What to expect from South Africa’s interest rate hike this week

The Monetary Policy Committee (MPC) of the South African Reserve Bank (SARB) is expected to raise interest rates on Thursday September 22 this week in a bid to support the rand and control inflationary forces, but economists have divergent expectations on the amount.

A recent survey conducted by the international comparison site Searcher revealed that half of economists surveyed (50%) expect a 50 basis point (bp) hike at the September meeting.

A further 44% expect it to increase by up to 75 basis points, and only one respondent expects an increase of 25 basis points.

While everyone expects varying degrees of action from the SARB, the majority believe the increase should only be 50 basis points.

Economists interviewed in the survey included experts from the Bureau of Economic Research, Standard Bank, Old Mutual, Wits Business School, Investec and more.

Jee-A van der Linde, an economist at Oxford Economic Africa, said she expects a 50 basis point hike due to high inflation which peaked in July and rose to 7.8% year-on-year.

Van der Linde said the SARB may want to see further evidence that the peak is in fact behind us. Elna Moolman, head of macroeconomic research at Standard Bank, added that 50 basis points should be enough.

She noted, however, that with higher headline and underlying inflation, alongside wage increases, the SARB would be reluctant to slow its rate hikes.

Global financial services, BNP Paribas, differ in their expectations, saying the SARB is likely to keep its foot firmly on the pedal with broad price pressures favoring a 75bps.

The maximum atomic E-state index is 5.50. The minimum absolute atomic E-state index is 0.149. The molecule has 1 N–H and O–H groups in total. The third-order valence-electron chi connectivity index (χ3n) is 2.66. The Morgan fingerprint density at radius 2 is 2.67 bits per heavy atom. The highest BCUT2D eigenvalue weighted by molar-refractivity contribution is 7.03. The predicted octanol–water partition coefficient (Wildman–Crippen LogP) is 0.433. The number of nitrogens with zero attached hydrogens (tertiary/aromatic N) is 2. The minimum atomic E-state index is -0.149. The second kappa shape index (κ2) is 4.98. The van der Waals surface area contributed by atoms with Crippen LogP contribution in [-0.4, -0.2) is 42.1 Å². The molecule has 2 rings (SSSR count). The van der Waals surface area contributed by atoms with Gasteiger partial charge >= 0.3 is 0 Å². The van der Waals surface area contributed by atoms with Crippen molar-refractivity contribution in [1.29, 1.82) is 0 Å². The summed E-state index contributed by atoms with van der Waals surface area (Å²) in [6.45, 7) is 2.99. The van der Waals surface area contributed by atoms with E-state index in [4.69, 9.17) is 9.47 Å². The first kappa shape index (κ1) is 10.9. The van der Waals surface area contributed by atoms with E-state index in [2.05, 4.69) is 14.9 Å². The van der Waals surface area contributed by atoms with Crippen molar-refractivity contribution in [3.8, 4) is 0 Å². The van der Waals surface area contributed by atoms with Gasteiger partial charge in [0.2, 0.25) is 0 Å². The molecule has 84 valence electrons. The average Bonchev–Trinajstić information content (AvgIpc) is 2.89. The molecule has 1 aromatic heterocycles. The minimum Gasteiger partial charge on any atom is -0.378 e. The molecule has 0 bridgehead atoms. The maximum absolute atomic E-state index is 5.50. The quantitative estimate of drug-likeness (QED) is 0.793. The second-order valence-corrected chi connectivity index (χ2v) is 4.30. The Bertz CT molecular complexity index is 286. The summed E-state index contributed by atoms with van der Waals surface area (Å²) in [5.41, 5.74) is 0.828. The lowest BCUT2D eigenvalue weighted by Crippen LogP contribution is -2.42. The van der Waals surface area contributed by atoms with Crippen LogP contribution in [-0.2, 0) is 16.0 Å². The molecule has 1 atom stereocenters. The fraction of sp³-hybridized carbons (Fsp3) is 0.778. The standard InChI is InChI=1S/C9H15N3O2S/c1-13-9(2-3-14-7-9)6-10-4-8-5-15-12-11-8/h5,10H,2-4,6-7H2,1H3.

A 75 basis point hike would bring the repo rate back to pre-Covid levels, he said. However, this may still be insufficient given South Africa’s inflationary outlook.

“The most important reason why we see no room for SARB complacency at this time is that we only expect a slow return to its inflation target in the second half of 2024,” he said. he declares.

“Judging by SARB Governor Lesetja Kganyago’s recent comments that it’s ‘too early to call peak inflation’, the bank is worried – and rightly so, in our view – about the Upside risks to the inflation outlook materialize, despite the slowdown in global oil and food prices.”

South Africa’s consumer inflation figures for August are due on Wednesday September 21, a day before the MPC makes its final decision, and economists expect the figure to be slightly lower than in before.

The Bureau of Economic Research (BER) expects the SARB to follow the trend set by other central banks – including a recent 75 basis point hike by the European Central Bank and an expected 75 basis point hike by basis by the US Fed later this week.

While he expects South Africa’s annual headline CPI inflation rate to moderate to 7.3% due to lower fuel prices which took effect earlier this month , he thinks the interest rate will be raised by 75 basis points, adding that it would not be surprising if a member votes for 100bps.

BNP Paribas argues that due to possible upside risk, its call for 75 basis points is biased towards a more hawkish statement: “Markets are pricing in more than 150 basis points of upside ahead of the year.”

The banking group expects further hikes in November 2022 and January 2023 of 50 basis points and 25 basis points, respectively.


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